Scientists in the United States have developed an electronic tattoo that monitors the heart and detects signs of illness, such as irregular rhythms, without causing any serious issues.
The sensor, which tracks heart movements and has a thin design like temporary tattoos, is referred to as an e-tattoo.
Roughly the size of a credit card, the e-tattoo is the first mobile device capable of performing two tests, EKG and SCG, enabling simultaneous monitoring of the heart’s electrical and mechanical functions.
Developers from the University of Texas at Austin emphasize the significance of the device developed for early detection and prompt treatment of heart issues. For instance, it is estimated that there are over 300,000 individuals in the United Kingdom alone with a common heart rhythm disorder that increases the risk of stroke.
Professor Nanshu Lu from the Aerospace and Engineering Department states, “If we can perform continuous mobile monitoring at home, then we can achieve early diagnosis and treatment, and if that can be done, 80% of heart diseases can be prevented.”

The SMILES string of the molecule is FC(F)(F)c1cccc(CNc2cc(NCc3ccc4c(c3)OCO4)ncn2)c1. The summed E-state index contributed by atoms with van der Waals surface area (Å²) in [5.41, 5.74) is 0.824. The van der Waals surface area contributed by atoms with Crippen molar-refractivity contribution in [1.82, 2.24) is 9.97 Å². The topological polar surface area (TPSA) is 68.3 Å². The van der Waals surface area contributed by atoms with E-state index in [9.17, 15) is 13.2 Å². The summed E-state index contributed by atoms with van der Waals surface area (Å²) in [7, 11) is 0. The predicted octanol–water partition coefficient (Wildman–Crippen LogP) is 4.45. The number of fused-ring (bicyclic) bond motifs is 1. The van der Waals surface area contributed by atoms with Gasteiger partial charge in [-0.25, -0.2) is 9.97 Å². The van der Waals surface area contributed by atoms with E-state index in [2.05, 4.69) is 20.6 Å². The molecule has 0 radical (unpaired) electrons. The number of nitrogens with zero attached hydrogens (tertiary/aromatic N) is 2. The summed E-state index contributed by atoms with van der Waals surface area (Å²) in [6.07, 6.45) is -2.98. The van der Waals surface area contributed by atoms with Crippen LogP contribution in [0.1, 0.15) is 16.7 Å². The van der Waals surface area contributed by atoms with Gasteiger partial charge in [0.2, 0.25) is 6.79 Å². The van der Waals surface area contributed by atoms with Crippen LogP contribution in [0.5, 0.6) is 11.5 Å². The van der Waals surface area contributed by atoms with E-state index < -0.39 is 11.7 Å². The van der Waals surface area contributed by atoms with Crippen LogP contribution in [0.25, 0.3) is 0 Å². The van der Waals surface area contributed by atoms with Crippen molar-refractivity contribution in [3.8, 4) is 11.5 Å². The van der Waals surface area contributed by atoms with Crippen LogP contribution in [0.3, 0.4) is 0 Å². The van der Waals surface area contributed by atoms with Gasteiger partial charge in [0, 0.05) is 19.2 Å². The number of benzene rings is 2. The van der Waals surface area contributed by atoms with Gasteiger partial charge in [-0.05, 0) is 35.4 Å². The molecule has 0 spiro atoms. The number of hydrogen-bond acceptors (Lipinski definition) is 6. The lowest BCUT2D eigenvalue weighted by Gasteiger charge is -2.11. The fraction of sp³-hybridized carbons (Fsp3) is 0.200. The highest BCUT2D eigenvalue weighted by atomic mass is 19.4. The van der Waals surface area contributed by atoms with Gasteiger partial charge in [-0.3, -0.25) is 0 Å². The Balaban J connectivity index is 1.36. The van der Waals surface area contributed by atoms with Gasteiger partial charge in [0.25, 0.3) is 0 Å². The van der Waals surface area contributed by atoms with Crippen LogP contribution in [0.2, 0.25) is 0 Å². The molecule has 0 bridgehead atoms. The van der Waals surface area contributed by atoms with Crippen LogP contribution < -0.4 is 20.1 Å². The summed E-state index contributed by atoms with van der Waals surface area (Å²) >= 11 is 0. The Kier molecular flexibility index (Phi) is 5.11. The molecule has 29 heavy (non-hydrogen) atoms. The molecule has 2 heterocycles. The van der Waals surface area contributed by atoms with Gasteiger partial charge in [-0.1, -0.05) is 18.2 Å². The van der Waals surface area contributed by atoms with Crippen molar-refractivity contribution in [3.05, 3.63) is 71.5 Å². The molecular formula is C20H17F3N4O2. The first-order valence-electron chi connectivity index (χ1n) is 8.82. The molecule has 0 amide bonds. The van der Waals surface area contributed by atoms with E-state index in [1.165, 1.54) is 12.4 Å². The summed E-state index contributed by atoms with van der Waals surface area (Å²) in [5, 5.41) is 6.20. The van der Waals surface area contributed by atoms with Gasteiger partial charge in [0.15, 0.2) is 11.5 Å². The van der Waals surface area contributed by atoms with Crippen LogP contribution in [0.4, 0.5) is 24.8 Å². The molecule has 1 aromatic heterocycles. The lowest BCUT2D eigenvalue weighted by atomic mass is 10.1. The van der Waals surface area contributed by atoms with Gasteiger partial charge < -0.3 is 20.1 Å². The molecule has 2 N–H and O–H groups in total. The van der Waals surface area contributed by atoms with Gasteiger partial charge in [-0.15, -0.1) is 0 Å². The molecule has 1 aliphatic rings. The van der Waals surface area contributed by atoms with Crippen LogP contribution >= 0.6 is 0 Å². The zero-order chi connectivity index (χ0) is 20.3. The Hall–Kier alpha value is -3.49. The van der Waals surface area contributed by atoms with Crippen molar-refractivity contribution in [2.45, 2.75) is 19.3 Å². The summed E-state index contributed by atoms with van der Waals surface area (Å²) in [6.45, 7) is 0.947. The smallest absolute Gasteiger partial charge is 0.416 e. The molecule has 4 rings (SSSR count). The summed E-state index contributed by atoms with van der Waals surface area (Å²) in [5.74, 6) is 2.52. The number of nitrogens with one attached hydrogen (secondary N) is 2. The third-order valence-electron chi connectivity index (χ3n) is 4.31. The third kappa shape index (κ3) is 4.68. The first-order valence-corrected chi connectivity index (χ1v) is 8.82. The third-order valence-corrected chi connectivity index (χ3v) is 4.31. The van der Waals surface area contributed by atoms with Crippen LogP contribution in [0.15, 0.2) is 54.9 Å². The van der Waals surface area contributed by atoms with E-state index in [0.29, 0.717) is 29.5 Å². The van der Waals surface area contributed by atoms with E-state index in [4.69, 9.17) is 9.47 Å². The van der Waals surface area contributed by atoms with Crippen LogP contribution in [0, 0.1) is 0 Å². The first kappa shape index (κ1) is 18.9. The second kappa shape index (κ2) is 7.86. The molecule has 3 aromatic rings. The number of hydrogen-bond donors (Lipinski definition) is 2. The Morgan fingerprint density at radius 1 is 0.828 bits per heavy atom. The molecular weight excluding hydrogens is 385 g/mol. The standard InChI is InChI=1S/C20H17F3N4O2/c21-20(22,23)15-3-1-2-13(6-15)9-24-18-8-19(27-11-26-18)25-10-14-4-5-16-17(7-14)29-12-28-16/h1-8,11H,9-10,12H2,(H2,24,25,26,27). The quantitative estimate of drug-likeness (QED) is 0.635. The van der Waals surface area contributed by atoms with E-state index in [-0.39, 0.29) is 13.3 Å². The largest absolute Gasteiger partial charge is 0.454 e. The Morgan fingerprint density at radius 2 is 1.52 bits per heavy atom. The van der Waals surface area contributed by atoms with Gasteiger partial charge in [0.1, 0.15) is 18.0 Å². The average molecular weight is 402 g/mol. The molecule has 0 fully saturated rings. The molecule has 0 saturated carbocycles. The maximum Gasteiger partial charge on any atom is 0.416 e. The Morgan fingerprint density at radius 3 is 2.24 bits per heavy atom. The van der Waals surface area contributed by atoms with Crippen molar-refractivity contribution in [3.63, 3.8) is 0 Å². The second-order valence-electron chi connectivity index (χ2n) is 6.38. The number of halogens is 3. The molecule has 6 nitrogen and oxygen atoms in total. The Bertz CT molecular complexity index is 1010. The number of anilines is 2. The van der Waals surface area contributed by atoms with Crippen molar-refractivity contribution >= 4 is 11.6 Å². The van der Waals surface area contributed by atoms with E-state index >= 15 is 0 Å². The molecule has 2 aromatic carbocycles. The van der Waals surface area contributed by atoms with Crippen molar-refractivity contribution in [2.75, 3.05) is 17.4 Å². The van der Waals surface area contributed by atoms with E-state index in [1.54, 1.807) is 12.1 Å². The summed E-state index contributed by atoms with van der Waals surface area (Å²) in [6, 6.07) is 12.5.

Easier Patient Monitoring: Currently, patients suspected of having heart disease are either monitored in hospitals or provided with devices for home use. It is expected that monitoring patients with e-tattoos will be much more convenient.
The e-tattoo is attached to the chest and operates on a tiny, easily replaceable battery that lasts approximately 40 hours. The collected data is then transmitted to a mobile application via Bluetooth.
Researchers have tested the e-tattoo on five healthy male participants in their 20s so far and found it to have a low error rate compared to other existing monitoring options. The researchers stated, “Our study demonstrates the potential of e-tattoos as a monitoring tool.”
Chris Gale, a professor of cardiovascular medicine at the University of Leeds, said, “Technology for continuous monitoring of an individual’s heart rate is progressing at an incredible pace. Small, wearable devices that allow for long-term monitoring of heartbeats will detect many more arrhythmias and provide assurance to patients who have symptoms but have normal heart rates.”